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CR
Sao Tome Grosbeak Neospiza concolor

IUCN Red List Criteria

Critically Endangered B1ab(iii,v);C2a(i,ii);D 
Endangered B1ab(iii,v);C2a(i,ii);D1+2 
Vulnerable B1ab(iii,v);C2a(i,ii);D 

IUCN Red List history

Year Category
2013 Critically Endangered
2012 Critically Endangered
2009 Critically Endangered
2008 Critically Endangered
2004 Critically Endangered
2000 Critically Endangered
1996 Critically Endangered
1994 Critically Endangered
1988 Threatened

Species attributes

Migratory status not a migrant Forest dependency High
Land mass type   Average mass -

Distribution

  Estimate Data quality
Extent of Occurrence breeding/resident (km2) 90 medium
Number of locations 1 -
Fragmentation -

Population & trend

  Estimate Data quality Derivation Year of estimate
No. of mature individuals 1-49 poor Estimated 2007
Population trend Decreasing poor -
Number of subpopulations 1 - - -
Largest subpopulation 1-49 - - -
Generation length (yrs) 4.3 - - -
Population justification: The species is assumed to have a tiny population (fewer than 50 individuals and mature individuals) because all fieldwork has found it to be very rare and it is regularly recorded from just one area.
Trend justification: The population is suspected to be declining as a result of ongoing habitat degradation, plus the impacts of introduced predators, however the rate of decline has not been estimated.

Country/Territory distribution

Country/Territory Occurrence status Presence Breeding Non-breeding Passage Resident
São Tomé e Príncipe Native Extant       Yes

Important Bird Areas where this species has triggered the IBA criteria

Country/Territory IBA Name IBA link
São Tomé e Príncipe São Tomé lowland forests site factsheet

Habitats & altitude

Habitat (level 1) Habitat (level 2) Importance Occurrence
Forest Subtropical/Tropical Moist Lowland major resident
Altitude 0 - 1500 m Occasional altitudinal limits  

Threats & impact

Threat (level 1) Threat (level 2) Impact and Stresses
Agriculture & aquaculture Annual & perennial non-timber crops / Scale Unknown/Unrecorded Timing Scope Severity Impact
Past, Unlikely to Return Majority (50-90%) Rapid Declines Past Impact
Stresses
Ecosystem degradation, Ecosystem conversion
Agriculture & aquaculture Annual & perennial non-timber crops / Small-holder farming Timing Scope Severity Impact
Future Minority (<50%) Very Rapid Declines Low Impact: 5
Stresses
Ecosystem degradation, Ecosystem conversion
Invasive and other problematic species, genes & diseases Invasive non-native/alien species/diseases / African Civet (Civettictis civetta) Timing Scope Severity Impact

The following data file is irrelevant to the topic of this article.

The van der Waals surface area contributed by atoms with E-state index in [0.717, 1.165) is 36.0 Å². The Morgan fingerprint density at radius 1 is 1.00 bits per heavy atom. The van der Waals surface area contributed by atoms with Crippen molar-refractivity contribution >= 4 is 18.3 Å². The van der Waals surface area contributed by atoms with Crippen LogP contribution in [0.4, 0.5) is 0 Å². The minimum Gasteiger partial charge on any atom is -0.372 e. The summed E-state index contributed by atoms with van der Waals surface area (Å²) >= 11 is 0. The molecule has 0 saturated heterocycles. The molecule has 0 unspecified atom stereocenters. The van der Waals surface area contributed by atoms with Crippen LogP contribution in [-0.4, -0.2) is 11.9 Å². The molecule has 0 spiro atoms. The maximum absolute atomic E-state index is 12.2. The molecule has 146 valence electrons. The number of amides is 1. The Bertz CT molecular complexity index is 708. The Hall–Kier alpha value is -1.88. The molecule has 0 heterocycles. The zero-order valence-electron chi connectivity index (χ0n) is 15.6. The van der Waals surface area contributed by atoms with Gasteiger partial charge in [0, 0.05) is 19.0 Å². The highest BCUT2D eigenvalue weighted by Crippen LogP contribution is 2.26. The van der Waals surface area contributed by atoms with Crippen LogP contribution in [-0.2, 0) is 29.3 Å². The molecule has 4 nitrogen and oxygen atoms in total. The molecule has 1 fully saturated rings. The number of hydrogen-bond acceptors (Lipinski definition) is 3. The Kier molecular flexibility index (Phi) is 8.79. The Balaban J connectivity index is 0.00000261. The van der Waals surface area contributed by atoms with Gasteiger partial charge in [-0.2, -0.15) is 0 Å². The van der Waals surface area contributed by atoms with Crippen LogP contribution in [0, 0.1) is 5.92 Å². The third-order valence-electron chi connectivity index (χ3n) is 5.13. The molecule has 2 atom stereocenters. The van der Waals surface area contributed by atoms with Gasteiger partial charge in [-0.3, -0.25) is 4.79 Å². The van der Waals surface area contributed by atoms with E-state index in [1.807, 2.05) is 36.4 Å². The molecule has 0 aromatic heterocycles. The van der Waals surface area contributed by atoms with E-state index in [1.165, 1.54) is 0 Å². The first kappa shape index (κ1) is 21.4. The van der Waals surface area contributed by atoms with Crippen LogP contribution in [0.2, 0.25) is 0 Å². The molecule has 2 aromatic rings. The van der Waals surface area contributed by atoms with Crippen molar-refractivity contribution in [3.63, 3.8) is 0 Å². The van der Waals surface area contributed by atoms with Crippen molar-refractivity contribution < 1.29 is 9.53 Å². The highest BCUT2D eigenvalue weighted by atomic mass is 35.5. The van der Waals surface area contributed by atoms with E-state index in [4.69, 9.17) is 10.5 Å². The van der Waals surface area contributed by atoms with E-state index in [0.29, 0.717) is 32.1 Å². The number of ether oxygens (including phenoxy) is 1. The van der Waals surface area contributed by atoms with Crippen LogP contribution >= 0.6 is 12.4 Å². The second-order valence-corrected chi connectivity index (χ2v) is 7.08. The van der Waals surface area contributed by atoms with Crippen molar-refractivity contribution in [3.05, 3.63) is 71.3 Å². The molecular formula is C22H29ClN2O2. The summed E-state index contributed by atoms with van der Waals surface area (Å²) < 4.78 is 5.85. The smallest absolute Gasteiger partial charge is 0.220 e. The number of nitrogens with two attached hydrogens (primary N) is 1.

Ongoing Whole (>90%) Unknown Unknown
Stresses
Species mortality
Invasive and other problematic species, genes & diseases Invasive non-native/alien species/diseases / Black Rat (Rattus rattus) Timing Scope Severity Impact
Ongoing Whole (>90%) Unknown Unknown
Stresses
Reduced reproductive success
Invasive and other problematic species, genes & diseases Invasive non-native/alien species/diseases / Least Weasel (Mustela nivalis) Timing Scope Severity Impact
Ongoing Whole (>90%) Unknown Unknown
Stresses
Species mortality
Invasive and other problematic species, genes & diseases Invasive non-native/alien species/diseases / Mona Monkey (Cercopithecus mona) Timing Scope Severity Impact
Ongoing Whole (>90%) Unknown Unknown
Stresses
Species mortality
Transportation & service corridors Roads & railroads Timing Scope Severity Impact
Ongoing Minority (<50%) No decline Low Impact: 4
Stresses
Ecosystem degradation, Ecosystem conversion

Recommended citation
BirdLife International (2014) Species factsheet: Neospiza concolor. Downloaded from http://www.birdlife.org on 18/09/2014. Recommended citation for factsheets for more than one species: BirdLife International (2014) IUCN Red List for birds. Downloaded from http://www.birdlife.org on 18/09/2014.

This information is based upon, and updates, the information published in BirdLife International (2000) Threatened birds of the world. Barcelona and Cambridge, UK: Lynx Edicions and BirdLife International, BirdLife International (2004) Threatened birds of the world 2004 CD-ROM and BirdLife International (2008) Threatened birds of the world 2008 CD-ROM. These sources provide the information for species accounts for the birds on the IUCN Red List.

To provide new information to update this factsheet or to correct any errors, please email BirdLife

To contribute to discussions on the evaluation of the IUCN Red List status of Globally Threatened Birds, please visit BirdLife's Globally Threatened Bird Forums.

Key facts
Current IUCN Red List category Critically Endangered
Family Fringillidae (Finches and Hawaiian honeycreepers)
Species name author (Barboza du Bocage, 1888)
Population size 1-49 mature individuals
Population trend Decreasing
Distribution size (breeding/resident) 90 km2
Country endemic? Yes
Links to further information
- Summary information on this species